When we last checked in on the construction progress of FIVE Condos on St, Joseph Street, the restored storefront and factory facades on Yonge and St. Joseph streets were revealed for the first time, an exciting milestone in one of the largest facade retention projects in Canadian history. Since then, construction of the tower has continued at a steady pace, with balcony glass installed as glazing now covers almost the entirety of the 48-storey condominium.

FIVE Condos (left) rises in the midtown skyline, image by Craig White

The project by MOD, Graywood, and Five St. Joseph Developments, features extensive heritage restoration by ERA Architects at its base, and a modern Hariri Pontarirni design of the residential tower above. The high-rise condominium reaches skyward in a gently undulating form, standing out as an elegantly discrete focal point in the skyline. This kinetic energy is subtly underlined by the newly installed two-tone balconies, which trace a vertical sight-line along the tower.

Looking north on Yonge, image by UrbanToronto Forum contributor caltrane74

The balconies feature two-toned glazing with vertical, capsule-shaped panels moving up the building in a distinctive pattern, accentuating the sense of vertical movement along tower. As seen in the above photo, the eye-catching balcony glass now extends up to approximately half of the tower's height, while the remainder of FIVE Condos' glazing has been mostly installed (below). 

Glazing up, crane coming down: image by UrbanToronto Forum contributor ndawgg

The partially opaque balcony cladding (seen below) provides a counterpoint to the largely translucent glazing that characterizes the rest of the tower—and much of Toronto's recent high-rise construction, while the balconies' half-closed sides serve to draw the eye up the length of the condominium.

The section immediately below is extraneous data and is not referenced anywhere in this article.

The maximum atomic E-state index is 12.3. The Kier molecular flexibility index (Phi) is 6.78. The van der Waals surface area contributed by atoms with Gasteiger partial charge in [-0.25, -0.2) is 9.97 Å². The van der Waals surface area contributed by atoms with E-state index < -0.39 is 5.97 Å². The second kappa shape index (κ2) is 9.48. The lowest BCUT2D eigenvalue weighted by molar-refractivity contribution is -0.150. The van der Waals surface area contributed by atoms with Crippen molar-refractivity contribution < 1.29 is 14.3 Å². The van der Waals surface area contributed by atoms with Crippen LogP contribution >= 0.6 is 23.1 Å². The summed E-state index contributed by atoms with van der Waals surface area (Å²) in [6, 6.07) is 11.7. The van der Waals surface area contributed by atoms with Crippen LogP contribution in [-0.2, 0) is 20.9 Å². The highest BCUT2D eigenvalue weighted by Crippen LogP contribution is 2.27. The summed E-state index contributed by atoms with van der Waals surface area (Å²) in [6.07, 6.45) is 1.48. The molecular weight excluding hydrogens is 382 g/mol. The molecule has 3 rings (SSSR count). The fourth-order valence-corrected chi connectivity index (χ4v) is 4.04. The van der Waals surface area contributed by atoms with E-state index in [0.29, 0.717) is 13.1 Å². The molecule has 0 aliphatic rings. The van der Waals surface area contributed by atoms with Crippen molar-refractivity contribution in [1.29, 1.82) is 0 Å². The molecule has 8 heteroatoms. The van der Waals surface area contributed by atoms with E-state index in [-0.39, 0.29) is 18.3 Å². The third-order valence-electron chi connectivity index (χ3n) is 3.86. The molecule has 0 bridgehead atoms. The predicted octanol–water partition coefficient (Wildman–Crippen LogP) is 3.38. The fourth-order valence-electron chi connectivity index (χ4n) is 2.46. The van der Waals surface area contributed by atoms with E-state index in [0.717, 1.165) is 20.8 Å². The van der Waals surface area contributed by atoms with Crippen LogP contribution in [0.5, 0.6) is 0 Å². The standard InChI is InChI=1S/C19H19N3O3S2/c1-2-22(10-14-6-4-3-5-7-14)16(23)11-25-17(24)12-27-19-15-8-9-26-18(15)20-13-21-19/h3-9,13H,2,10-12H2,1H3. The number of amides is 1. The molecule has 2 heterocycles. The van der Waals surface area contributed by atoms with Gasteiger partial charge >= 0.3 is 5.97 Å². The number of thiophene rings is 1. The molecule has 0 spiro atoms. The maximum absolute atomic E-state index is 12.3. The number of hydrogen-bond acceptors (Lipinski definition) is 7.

A view from St. Nicholas street, image by UrbanToronto forum contributor Nastapoka

FIVE Condos' balcony design also provides a sense of enclosure and outdoor privacy rarely found in Toronto's glass and steel skyscrapers, which should come as especially good news to the acrophobic among us. The bird-friendly balcony fritting also decreases heat absorption, making the building more energy-efficient in the summer months.

A closer virew of the balcony installation, image by Craig White

While the balcony fritting appears completely opaque from a distance, a closer view (below) reveals the fritting to be slightly translucent, with reflections from behind the cladding faintly visible as almost ghostly imprints. To residents on the balconies, however, the frit—composed of enamel glaze dots—becomes much more transparent, as the natural movements of human eyes serve to fill in the opaque spaces to create a practically unobstructed panorama.

Faint reflections of the other side can be seen on the fritting, image by Craig White

On ground level, FIVE Condos' restored heritage facades are also showing significant progress. Windows and doors on the Joseph Street base have been mostly installed, while concrete for the sidewalk is now being poured. Below, workers can be seen installing the double-wide sidewalk in front of what will be the building's main entrance.

The sidewalk being poured on St. Joseph street, image by UrbanToronto Forum contributor Benito

We will be back soon with new pictures and updates. In the meantime, visit the dataBase file linked below for more information. Want to get involved in the discussion? Check out one of the associated Forum threads, or leave a comment in the field provided at the bottom of this page.

Related Companies:  Baker Real Estate Inc., Cecconi Simone, DeepRoot Green Infrastructure, Diamond Corp, ERA Architects, Five St. Joseph Developments, Graywood Developments, Hariri Pontarini Architects, Janet Rosenberg + Studio, L.A. Inc., MOD Developments Inc., PRO-BEL, Tricon Capital Group Inc.